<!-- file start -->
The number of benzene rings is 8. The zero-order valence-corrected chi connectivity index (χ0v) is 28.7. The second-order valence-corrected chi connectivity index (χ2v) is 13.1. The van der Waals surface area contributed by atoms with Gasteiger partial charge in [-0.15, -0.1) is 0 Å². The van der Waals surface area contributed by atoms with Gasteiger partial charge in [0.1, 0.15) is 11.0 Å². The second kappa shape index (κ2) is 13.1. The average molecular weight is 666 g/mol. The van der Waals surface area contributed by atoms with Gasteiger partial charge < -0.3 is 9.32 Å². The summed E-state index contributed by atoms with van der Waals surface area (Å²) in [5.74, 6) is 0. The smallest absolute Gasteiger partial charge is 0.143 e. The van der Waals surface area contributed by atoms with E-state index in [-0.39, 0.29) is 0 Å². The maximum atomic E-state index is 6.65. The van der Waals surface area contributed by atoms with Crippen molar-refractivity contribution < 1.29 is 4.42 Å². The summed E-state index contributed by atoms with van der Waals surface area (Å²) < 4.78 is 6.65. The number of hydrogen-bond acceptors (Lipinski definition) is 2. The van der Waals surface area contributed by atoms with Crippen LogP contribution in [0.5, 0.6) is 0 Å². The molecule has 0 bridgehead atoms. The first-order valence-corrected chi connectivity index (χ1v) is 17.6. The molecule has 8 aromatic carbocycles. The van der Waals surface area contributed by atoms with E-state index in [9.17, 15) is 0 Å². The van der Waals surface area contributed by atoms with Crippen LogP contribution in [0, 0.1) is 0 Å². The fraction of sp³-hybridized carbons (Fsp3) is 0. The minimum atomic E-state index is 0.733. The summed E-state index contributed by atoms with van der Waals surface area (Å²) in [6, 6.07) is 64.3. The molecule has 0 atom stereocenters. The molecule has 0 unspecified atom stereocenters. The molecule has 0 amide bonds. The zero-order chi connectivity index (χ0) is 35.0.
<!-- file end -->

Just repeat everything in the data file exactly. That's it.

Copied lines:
The number of benzene rings is 8. The zero-order valence-corrected chi connectivity index (χ0v) is 28.7. The second-order valence-corrected chi connectivity index (χ2v) is 13.1. The van der Waals surface area contributed by atoms with Gasteiger partial charge in [-0.15, -0.1) is 0 Å². The van der Waals surface area contributed by atoms with Gasteiger partial charge in [0.1, 0.15) is 11.0 Å². The second kappa shape index (κ2) is 13.1. The average molecular weight is 666 g/mol. The van der Waals surface area contributed by atoms with Gasteiger partial charge < -0.3 is 9.32 Å². The summed E-state index contributed by atoms with van der Waals surface area (Å²) in [5.74, 6) is 0. The smallest absolute Gasteiger partial charge is 0.143 e. The van der Waals surface area contributed by atoms with E-state index in [-0.39, 0.29) is 0 Å². The maximum atomic E-state index is 6.65. The van der Waals surface area contributed by atoms with Crippen molar-refractivity contribution < 1.29 is 4.42 Å². The summed E-state index contributed by atoms with van der Waals surface area (Å²) < 4.78 is 6.65. The number of hydrogen-bond acceptors (Lipinski definition) is 2. The van der Waals surface area contributed by atoms with Crippen LogP contribution in [0.5, 0.6) is 0 Å². The molecule has 0 bridgehead atoms. The first-order valence-corrected chi connectivity index (χ1v) is 17.6. The molecule has 8 aromatic carbocycles. The van der Waals surface area contributed by atoms with E-state index in [9.17, 15) is 0 Å². The van der Waals surface area contributed by atoms with Crippen LogP contribution in [0, 0.1) is 0 Å². The fraction of sp³-hybridized carbons (Fsp3) is 0. The minimum atomic E-state index is 0.733. The summed E-state index contributed by atoms with van der Waals surface area (Å²) in [6, 6.07) is 64.3. The molecule has 0 atom stereocenters. The molecule has 0 unspecified atom stereocenters. The molecule has 0 amide bonds. The zero-order chi connectivity index (χ0) is 35.0.